Referrals are made to the DBS when an employer or organisation has dismissed or permanently removed an individual from regulated activity, either because that person has caused harm to children or vulnerable adults, or poses a future risk of harm.
What is a referral?
A referral is information regarding an individual who is linked to children or vulnerable adults through regulated activity, and has or may harm these groups.
How to make a referral to the DBS
Organisations can make a referral via the DBS referral form, referrals are usually provided by employers or volunteer managers.
The form will need to be completed and signed before being sent off to the DBS, the referrer must also include all the information that is held about the individual and will be requested on the form.
As the DBS have no investigatory powers it is important that the referrer includes all the information they feel is relevant, the organisation is not however requ
ired to source information themselves that is not currently held by them.
Referrals can be emailed to the DBS however this is done so at the referrer’s own risk as the DBS cannot guarantee the security and confidentiality of an email in transit.
Employers, volunteer managers and personnel suppliers working in regulated activity in the UK and Northern Ireland all have a legal duty to refer to the DBS.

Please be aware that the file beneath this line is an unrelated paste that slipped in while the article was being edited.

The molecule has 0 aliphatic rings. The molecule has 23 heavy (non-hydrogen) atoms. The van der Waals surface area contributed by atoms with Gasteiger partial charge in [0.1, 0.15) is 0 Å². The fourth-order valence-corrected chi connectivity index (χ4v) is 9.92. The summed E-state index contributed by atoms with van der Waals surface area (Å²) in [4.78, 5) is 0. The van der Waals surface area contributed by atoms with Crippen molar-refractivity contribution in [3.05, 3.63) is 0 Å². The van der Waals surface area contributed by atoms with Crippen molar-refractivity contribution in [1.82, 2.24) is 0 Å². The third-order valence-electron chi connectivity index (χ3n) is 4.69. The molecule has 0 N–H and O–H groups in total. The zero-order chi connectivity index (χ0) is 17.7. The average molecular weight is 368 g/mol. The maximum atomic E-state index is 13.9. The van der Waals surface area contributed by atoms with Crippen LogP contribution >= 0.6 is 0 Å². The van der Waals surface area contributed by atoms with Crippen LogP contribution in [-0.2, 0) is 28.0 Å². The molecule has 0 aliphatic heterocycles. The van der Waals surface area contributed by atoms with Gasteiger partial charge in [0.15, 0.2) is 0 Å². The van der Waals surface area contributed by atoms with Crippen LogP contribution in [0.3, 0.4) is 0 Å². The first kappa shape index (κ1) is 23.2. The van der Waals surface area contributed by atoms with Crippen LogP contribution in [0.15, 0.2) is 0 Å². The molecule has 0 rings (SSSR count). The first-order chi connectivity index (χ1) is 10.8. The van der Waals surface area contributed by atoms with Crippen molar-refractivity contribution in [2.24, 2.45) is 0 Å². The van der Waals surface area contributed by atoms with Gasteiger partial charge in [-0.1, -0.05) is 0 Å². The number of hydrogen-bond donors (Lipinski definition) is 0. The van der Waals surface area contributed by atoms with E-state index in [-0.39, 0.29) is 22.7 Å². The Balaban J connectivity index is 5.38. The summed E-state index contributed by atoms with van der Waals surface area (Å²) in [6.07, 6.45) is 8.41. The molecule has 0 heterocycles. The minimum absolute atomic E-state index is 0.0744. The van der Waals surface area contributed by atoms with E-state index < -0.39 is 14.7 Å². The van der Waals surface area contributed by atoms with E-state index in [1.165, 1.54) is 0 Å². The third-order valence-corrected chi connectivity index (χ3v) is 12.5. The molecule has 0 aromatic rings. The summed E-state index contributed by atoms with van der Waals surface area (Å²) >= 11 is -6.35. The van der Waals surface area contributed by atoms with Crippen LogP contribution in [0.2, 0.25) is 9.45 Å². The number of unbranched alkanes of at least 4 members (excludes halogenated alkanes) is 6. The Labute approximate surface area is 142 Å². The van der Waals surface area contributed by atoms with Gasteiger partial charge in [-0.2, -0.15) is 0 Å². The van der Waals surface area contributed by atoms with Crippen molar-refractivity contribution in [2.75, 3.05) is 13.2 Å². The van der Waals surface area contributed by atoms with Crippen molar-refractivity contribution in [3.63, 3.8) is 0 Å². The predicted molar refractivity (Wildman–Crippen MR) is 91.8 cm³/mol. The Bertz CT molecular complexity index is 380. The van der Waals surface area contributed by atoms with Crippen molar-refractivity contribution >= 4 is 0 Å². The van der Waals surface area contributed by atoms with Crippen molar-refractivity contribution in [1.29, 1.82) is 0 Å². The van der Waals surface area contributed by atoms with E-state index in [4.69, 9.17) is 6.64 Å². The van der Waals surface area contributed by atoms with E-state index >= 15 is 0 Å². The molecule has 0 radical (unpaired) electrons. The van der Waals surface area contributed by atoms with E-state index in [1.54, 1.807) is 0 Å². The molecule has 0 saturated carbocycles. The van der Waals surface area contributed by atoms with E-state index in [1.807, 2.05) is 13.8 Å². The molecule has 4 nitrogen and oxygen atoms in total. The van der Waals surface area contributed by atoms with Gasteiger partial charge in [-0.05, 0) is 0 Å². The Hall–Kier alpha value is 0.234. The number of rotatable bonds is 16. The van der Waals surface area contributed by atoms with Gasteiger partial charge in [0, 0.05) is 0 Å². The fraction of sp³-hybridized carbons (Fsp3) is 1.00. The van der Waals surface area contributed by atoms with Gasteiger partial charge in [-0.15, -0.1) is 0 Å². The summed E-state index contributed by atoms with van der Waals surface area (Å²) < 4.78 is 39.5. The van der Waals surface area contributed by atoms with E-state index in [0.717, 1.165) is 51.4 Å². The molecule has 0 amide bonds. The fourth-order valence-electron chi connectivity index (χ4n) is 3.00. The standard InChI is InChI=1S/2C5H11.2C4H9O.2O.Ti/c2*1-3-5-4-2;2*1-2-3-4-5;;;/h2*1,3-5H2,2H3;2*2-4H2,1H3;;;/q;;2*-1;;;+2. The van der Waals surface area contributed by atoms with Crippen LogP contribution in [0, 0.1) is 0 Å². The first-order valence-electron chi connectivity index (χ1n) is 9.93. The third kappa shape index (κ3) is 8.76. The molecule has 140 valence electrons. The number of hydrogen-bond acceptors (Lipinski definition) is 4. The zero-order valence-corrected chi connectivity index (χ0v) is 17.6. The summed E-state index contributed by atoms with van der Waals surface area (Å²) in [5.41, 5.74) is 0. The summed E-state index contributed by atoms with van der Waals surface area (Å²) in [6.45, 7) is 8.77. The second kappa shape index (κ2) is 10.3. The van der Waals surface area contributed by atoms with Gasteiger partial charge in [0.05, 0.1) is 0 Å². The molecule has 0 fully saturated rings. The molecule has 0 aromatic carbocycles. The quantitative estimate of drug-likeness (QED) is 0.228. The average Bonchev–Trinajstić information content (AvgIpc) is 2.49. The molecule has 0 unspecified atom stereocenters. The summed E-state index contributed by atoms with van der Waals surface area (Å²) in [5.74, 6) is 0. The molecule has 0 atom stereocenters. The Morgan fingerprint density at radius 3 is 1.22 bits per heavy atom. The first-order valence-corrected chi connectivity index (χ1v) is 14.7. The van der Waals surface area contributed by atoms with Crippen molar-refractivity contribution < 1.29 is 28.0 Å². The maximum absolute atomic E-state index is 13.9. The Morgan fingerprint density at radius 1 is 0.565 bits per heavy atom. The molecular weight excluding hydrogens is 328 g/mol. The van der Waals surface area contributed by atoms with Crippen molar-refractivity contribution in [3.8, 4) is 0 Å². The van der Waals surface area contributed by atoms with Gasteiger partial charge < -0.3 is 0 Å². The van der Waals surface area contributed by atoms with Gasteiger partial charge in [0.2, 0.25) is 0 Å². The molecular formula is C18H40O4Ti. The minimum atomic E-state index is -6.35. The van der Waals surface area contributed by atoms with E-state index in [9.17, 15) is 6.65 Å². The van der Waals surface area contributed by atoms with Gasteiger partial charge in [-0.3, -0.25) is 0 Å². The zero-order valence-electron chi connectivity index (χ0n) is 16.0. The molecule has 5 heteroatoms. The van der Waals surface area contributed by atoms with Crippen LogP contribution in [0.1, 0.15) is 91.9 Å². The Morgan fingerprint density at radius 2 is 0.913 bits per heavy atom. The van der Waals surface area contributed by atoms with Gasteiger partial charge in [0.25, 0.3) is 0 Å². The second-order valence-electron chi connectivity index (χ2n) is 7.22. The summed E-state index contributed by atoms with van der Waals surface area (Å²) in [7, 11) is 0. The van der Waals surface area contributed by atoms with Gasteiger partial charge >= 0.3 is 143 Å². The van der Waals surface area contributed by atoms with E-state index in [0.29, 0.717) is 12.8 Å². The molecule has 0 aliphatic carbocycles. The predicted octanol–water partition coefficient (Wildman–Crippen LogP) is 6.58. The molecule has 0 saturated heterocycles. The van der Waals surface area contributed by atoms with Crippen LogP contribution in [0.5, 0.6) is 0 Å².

A referral must be made when both conditions for referral have been met:
- An individual’s permission to work in regulated activity with children and/or adults had been withdrawn, whether this be through dismissal or through moving into another area of work that is not regulated activity. This also includes cases where an individual has resigned or retired before they were to possibly be dismissed.
- It is believed that an individual has carried out the following:
- Has been cautioned or convicted of a relevant automatic barring offence
- Has engaged in an action against children and/or vulnerable adults such as neglect/harm or put them at risk of harm
- Has not yet committed any relevant conduct but there is a risk of harm posed to the vulnerable groups.
A referral should not be made as soon as there is an allegation towards an individual, this should always be investigated by the organisation and sufficient evidence gathered no matter of the time period between.
An organisation should investigate the case fully and complete disciplinary procedures appropriately before referring as the DBS cannot investigate a case for the referrer.
If an individual is temporarily suspended pending an investigation but is invited back to their position working in regulated activity, there is no legal requirement to refer this to the DBS.
A legal duty to refer an individual to the DBS still applies even if they have been referred to an alternative body such as local authorities.